Whether out of anger or of angst, Bill Clinton spoke from the core of Democratic Party presumption when he told a Westchester County, N.Y., journalist recently that Donald Trump "doesn't know much" but does know "how to get angry white males to vote for him." After all, this was supposed to be the Republicans' season of discontent. Instead, Democrats emerged from the election with less political clout on the national and state levels of government than at any time since 1928. And Hillary Clinton was again denied her appointed role in history.
If Trump pursued the politics of resentment in courting white, working-class voters and their rural cousins, Democrats succumbed to what I call "the politics of righteousness" in overlooking their concerns and underestimating their power. By righteousness I mean the tendency of the Democratic Party to assume ownership of the moral high ground whenever cultural values and social norms are at issue in American politics — and to presume that those who disagree are, as Hillary Clinton put it, "a basket of deplorables."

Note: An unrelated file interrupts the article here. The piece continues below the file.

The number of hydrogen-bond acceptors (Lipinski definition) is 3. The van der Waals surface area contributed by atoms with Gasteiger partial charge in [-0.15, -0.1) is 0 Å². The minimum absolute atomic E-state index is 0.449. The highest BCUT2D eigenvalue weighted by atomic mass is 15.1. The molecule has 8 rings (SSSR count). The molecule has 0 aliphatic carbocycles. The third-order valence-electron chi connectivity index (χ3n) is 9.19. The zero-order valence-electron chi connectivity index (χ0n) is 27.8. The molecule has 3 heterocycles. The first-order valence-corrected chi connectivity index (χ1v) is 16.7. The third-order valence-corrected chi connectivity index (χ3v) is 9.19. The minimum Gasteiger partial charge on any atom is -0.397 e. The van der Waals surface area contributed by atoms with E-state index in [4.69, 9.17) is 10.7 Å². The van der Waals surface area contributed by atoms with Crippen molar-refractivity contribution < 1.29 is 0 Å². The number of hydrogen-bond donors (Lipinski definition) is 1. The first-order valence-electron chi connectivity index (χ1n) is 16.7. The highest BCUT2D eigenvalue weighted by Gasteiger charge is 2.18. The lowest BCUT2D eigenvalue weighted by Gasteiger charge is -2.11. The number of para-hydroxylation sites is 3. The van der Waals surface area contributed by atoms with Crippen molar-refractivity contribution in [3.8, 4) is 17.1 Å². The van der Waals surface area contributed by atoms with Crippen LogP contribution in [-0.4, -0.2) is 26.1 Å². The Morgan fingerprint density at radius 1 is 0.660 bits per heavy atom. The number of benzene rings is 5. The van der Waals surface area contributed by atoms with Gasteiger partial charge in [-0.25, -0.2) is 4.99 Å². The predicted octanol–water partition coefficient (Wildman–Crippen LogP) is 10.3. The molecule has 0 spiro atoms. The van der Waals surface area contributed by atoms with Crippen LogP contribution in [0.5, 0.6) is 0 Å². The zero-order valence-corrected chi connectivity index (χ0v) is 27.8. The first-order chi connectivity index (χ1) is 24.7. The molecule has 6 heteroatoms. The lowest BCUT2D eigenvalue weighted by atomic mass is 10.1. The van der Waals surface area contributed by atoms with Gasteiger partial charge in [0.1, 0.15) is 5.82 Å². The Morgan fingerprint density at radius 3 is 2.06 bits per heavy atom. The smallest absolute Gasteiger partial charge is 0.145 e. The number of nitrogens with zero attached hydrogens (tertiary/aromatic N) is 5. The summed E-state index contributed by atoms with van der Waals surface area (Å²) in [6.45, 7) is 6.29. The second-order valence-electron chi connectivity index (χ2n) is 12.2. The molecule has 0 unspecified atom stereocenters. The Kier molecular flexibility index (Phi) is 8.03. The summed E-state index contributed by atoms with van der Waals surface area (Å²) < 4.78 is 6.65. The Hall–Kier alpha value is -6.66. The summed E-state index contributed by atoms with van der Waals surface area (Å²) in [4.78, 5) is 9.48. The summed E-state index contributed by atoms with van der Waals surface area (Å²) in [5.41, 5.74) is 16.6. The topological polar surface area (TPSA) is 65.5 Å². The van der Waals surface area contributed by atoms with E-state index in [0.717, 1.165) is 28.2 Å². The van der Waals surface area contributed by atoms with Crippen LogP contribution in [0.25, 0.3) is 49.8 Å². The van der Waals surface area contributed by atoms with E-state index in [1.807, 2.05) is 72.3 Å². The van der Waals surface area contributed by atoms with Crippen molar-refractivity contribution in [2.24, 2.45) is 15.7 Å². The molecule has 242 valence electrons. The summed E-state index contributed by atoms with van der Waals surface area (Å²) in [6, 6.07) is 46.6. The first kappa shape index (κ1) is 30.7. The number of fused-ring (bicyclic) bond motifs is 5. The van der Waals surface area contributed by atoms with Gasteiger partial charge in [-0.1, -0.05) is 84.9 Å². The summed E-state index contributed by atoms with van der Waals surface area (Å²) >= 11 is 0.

If Democrats want to recapture their old self-image as "the people's party," their political self-examination will have to go deeper than strategy and further back than millennials can remember. The party's alienation from the white working class began in the streets of Chicago outside the 1968 Democratic National Convention. There, antiwar protesters and activists for a host of countercultural causes fought the police of Mayor Richard J. Daley while the nation watched on television. As President Bill Clinton later observed in the first volume of his memoirs, Vietnam was only one point of contention in what was really a wider clash between generations, social classes and moral cultures:
"The kids and their supporters saw the mayor and the cops as authoritarian, ignorant, violent bigots. The mayor and his largely blue-collar police force saw the kids as foul-mouthed, immoral, unpatriotic, soft, upper-class kids who were too spoiled to appreciate authority, too selfish to appreciate what it takes to hold a society together, too cowardly to serve in Vietnam …"